I was up early and out the door into the clear and chilly air. A momentary parting of clouds offered a glimpse of the snow kissed summit of Mauna Kea. The clearing did not last long, fog and mist ascended down upon the trail.

I started running with no plans of how far or how long I would go before turning around. Running through the mist and hearing the swoosh of lava rock under my feet was like an active meditation. Before I knew it I was at 12,000ft. I figured this was a good place to turn around since I had no water or food and had already been running a few hours. I love running at elevation, there is definitely something magical and inspiring floating around with the thin air. I often become manic and borderline lose control of myself and so was the case on this day. Hooting and hollering like a banshee I became a little lightheaded and had to sit and “sober up” before making the run back down to the cabin. Being able to access that kind of elevation and live by the ocean is a dream for me. Running trails and riding waves, always searching.

Hawaii snow falls
Like rain in the desert
Or joy that fills the heart of the earth
....It’s possible

Sunday, December 12, 2010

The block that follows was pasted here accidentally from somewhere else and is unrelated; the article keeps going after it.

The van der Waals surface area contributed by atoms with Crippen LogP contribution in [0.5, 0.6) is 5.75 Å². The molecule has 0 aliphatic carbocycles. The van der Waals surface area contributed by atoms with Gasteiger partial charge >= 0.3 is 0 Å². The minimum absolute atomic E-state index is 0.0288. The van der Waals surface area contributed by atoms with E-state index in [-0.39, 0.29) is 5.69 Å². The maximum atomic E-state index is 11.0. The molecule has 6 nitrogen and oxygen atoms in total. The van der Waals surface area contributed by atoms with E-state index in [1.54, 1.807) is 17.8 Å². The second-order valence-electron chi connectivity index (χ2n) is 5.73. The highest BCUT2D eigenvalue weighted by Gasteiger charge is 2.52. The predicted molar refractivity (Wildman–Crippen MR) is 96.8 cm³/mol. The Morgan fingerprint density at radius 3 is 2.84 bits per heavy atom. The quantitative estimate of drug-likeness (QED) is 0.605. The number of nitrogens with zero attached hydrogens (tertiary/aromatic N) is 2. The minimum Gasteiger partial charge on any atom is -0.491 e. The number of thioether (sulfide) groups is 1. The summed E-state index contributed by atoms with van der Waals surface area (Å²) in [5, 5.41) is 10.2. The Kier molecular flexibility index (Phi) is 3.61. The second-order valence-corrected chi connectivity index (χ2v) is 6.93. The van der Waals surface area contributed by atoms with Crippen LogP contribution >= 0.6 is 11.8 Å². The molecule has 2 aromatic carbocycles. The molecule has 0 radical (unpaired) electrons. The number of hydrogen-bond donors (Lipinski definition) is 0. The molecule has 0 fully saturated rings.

Through the Looking Glass

Up before dawn as steam flickers from the kettle, adding to the early morning ambiance through blurry eyes.

We drove into the fading darkness through coffee country down the winding road to Neverland. Every time I drive by this part of the island I nearly drive off the road from peering over the cliffs, looking for a way to get down to the ocean. The surrounding land is private so that basically eliminates getting to the coast by land. What better way to explore the rugged coast than by way of sea. The turbulent water off the point is the place where winds and currents converge making the ocean come alive! We planned on paddling to Wai’ahukini a white sand beach about a mile and a half away along the cliffs.

I had my lay down paddle board and my friend Patrick was on his stand up board.